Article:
This fisheye shot is unique in many ways. One is that it is the only Group Photo where I both took the Group photo, and also managed to be in it at the same time! See the camera up to my eye, just to the left of Garret's blue pants as he holds the hubcap for me. He is standing on top of one of Chuck's earliest astronomy ladders.
The complete group photo from 1989 shows the original 11 participants, whereas the hubcap picture above contains only 9 of the participants. Shown above are--- Chuck Dethloff is standing to my left, while John Buting is just above him. John has Candace to his right in the red jacket (despite the hot alpine sun, at over 7,000 feet, the air remains cool all day!)..... Steve H. and one of his daughters are present. Completing out the group are John A. and nine year old Russ J (seen just to the left of the black telescope tube). Judy D. was nearby, but not in this shot.
1988, 1989, 1990 and 1991 were the years of our Steens OSPs. We left the Steens forever in 1991.
1992 saw us begin holding OSPs at our new OSP site in the Ochoco Mountains--- about 140 miles NW of the Steens and very much closer to the major population centers of the West Coast. (click here for the story of Gary and Carolyn Strong's finding of our Ochocos site).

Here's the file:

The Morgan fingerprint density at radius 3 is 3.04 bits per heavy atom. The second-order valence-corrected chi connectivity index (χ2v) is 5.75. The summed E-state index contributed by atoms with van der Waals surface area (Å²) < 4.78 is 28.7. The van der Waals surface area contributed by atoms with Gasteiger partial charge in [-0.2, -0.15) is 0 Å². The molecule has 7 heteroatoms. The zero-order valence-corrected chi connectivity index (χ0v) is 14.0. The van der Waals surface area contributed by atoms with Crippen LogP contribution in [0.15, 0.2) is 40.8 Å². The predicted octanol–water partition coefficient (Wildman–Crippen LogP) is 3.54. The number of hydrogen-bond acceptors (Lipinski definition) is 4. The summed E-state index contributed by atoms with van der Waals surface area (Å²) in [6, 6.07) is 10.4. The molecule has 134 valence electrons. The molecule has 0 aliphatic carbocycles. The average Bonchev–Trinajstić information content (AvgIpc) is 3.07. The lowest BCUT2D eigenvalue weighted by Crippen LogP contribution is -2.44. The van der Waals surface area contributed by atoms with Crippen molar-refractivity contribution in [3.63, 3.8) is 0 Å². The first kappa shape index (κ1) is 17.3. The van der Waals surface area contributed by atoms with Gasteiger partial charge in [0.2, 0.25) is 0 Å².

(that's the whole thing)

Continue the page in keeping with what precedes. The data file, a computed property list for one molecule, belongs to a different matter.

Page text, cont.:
Returning to Steens-- and Oregon's Highest-Ever Star Party----A nostalgic note in 2008 is that a few of us "originals" still get back to the mighty "Steens" each year-- yes, the site was that good, and the mountain that magnificent! A bit of unknown Steens OSP history post-1991 is that sometime in the early years of the Ochocos OSP at Indian Trail Springs, maybe about 1996, Chuck Dethloff and his longtime observing buddy Howard held a star party high atop what I call Steens Peak North, at an elevation of nearly 10,000 feet (just under 9,700 feet). Thus, they were viewing from nearly TWICE the altitude of our Indian Trail Springs site! And they weren't just up there with light, small-aperture gear to "try out" the site-- Chuck observed with his 24-incher, the same beautifully-crafted Dob that many of us, and the public, have observed through at OSP, and at other star events around the Portland area.